At the Last Supper, the sacrifice is presented in SACRAMENTAL form; that is, it is presented in an unbloody, unfleshy manner, a manner that does NOT, I repeat, DOES NOT involve the suffering and physical death of Christ. On the cross, the the sacrifice is presented in a physical and EARTHLY manner; a manner that involves suffering and death. This presentation of the sacrifice is UNIQUE, NEVER TO HAPPEN AGAIN, NEVER TO BE REPEATED. Christ suffers and dies ONCE and ONLY ONCE.

When Mass is celebrated, a sacrifice takes place, namly, that of Christ. However, Christ is glorified and thus, does not suffer and die in the sacrifice of the Mass.

The problem with Protestants in understanding this is twofold in my opinion. 1) the Nominalism in which they are unwittingly steeped and perhaps more importantly, 2) Their identification of the Sacrifice with the CROSS, rather than Jesus himself.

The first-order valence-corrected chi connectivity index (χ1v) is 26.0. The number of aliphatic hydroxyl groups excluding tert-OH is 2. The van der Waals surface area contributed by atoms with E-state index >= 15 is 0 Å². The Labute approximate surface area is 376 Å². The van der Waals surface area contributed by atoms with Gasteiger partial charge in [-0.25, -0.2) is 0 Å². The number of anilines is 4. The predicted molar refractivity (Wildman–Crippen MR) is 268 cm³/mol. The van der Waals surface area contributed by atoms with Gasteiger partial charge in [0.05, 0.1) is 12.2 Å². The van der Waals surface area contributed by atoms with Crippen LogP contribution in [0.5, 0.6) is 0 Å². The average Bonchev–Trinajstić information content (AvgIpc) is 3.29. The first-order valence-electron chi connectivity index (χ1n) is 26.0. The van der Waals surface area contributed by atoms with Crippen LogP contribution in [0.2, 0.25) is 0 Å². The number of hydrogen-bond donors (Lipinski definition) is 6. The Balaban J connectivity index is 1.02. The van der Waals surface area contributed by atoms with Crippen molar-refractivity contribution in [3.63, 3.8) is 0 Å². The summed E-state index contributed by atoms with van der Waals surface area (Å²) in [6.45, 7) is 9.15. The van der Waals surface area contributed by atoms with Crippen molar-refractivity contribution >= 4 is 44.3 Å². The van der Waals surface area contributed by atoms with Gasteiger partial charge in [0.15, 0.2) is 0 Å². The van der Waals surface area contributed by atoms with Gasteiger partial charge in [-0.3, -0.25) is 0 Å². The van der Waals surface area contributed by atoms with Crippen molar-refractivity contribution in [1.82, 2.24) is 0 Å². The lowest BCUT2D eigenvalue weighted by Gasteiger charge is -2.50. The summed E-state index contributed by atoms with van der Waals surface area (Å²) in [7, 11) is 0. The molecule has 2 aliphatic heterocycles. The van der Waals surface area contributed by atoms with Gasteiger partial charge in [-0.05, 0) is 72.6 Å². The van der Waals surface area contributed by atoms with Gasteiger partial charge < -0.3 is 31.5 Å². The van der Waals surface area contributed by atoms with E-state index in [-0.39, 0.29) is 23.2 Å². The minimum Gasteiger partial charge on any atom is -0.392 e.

In the system of Nominalism, universals do not exist; they are just names we assign things for the sake of convenience. Only particulars exist. Becasue if this, it is understandable why Protestants think each Mass is a "re-sacrifice" of Christ, and why they would see the presence of Christ in the hosts as multiplied in thousands of hosts throughout the world, and why they would see Jesus as a prisoner in the tabernacle. If only particulars exist, it is impossible for the sacrifice of Christ to be ONE yet----"many." In other words, it is impossible for there to be ONE sacrifice of Christ, yet many presentations of that ONE sacrifice.

As for point 2: Christ himself IS, note the use of the verb to be--as in present tense, the sacrifice. Christ did not offer himself (past tense) Christ will not offer himself at some point in the future, Christ IS the sacrifice. On the cross, Christ IS the sacrifice. In the resurrection Christ IS the sacrifice. The resurrection is not something fundamentally different than the sacrifice. The resurrection IS the sacrifice perfected. It is why the Mass is possible.